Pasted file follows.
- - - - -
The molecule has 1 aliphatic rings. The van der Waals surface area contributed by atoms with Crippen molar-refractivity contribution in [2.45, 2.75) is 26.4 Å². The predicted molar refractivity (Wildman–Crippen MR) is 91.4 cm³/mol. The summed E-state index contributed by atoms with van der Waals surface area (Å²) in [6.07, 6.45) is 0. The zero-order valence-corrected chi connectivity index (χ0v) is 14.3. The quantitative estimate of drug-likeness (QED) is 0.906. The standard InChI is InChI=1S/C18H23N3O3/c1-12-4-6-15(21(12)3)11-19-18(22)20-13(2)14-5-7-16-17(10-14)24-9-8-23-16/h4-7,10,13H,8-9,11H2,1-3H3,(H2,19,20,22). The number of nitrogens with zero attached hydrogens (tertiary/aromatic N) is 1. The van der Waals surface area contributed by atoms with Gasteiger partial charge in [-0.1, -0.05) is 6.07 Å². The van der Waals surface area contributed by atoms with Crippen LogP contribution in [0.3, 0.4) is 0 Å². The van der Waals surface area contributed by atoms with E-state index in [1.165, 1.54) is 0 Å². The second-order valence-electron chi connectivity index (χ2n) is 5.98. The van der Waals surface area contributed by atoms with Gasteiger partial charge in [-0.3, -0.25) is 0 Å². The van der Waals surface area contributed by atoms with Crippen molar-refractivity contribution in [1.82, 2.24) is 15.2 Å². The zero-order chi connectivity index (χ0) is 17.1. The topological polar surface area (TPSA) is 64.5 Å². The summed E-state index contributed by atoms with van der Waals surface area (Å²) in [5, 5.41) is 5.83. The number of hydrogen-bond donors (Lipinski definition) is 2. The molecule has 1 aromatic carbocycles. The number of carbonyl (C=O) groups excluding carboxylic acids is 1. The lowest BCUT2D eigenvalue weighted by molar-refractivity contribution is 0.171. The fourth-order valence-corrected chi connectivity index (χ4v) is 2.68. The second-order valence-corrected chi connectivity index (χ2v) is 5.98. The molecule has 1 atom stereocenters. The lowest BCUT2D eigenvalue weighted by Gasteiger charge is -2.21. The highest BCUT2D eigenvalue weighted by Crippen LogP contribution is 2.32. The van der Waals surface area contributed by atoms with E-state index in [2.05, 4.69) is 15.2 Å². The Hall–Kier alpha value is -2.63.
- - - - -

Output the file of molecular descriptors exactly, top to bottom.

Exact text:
The molecule has 1 aliphatic rings. The van der Waals surface area contributed by atoms with Crippen molar-refractivity contribution in [2.45, 2.75) is 26.4 Å². The predicted molar refractivity (Wildman–Crippen MR) is 91.4 cm³/mol. The summed E-state index contributed by atoms with van der Waals surface area (Å²) in [6.07, 6.45) is 0. The zero-order valence-corrected chi connectivity index (χ0v) is 14.3. The quantitative estimate of drug-likeness (QED) is 0.906. The standard InChI is InChI=1S/C18H23N3O3/c1-12-4-6-15(21(12)3)11-19-18(22)20-13(2)14-5-7-16-17(10-14)24-9-8-23-16/h4-7,10,13H,8-9,11H2,1-3H3,(H2,19,20,22). The number of nitrogens with zero attached hydrogens (tertiary/aromatic N) is 1. The van der Waals surface area contributed by atoms with Gasteiger partial charge in [-0.1, -0.05) is 6.07 Å². The van der Waals surface area contributed by atoms with Crippen LogP contribution in [0.3, 0.4) is 0 Å². The van der Waals surface area contributed by atoms with E-state index in [1.165, 1.54) is 0 Å². The second-order valence-electron chi connectivity index (χ2n) is 5.98. The van der Waals surface area contributed by atoms with Gasteiger partial charge in [-0.3, -0.25) is 0 Å². The van der Waals surface area contributed by atoms with Crippen molar-refractivity contribution in [1.82, 2.24) is 15.2 Å². The zero-order chi connectivity index (χ0) is 17.1. The topological polar surface area (TPSA) is 64.5 Å². The summed E-state index contributed by atoms with van der Waals surface area (Å²) in [5, 5.41) is 5.83. The number of hydrogen-bond donors (Lipinski definition) is 2. The molecule has 1 aromatic carbocycles. The number of carbonyl (C=O) groups excluding carboxylic acids is 1. The lowest BCUT2D eigenvalue weighted by molar-refractivity contribution is 0.171. The fourth-order valence-corrected chi connectivity index (χ4v) is 2.68. The second-order valence-corrected chi connectivity index (χ2v) is 5.98. The molecule has 1 atom stereocenters. The lowest BCUT2D eigenvalue weighted by Gasteiger charge is -2.21. The highest BCUT2D eigenvalue weighted by Crippen LogP contribution is 2.32. The van der Waals surface area contributed by atoms with E-state index in [2.05, 4.69) is 15.2 Å². The Hall–Kier alpha value is -2.63.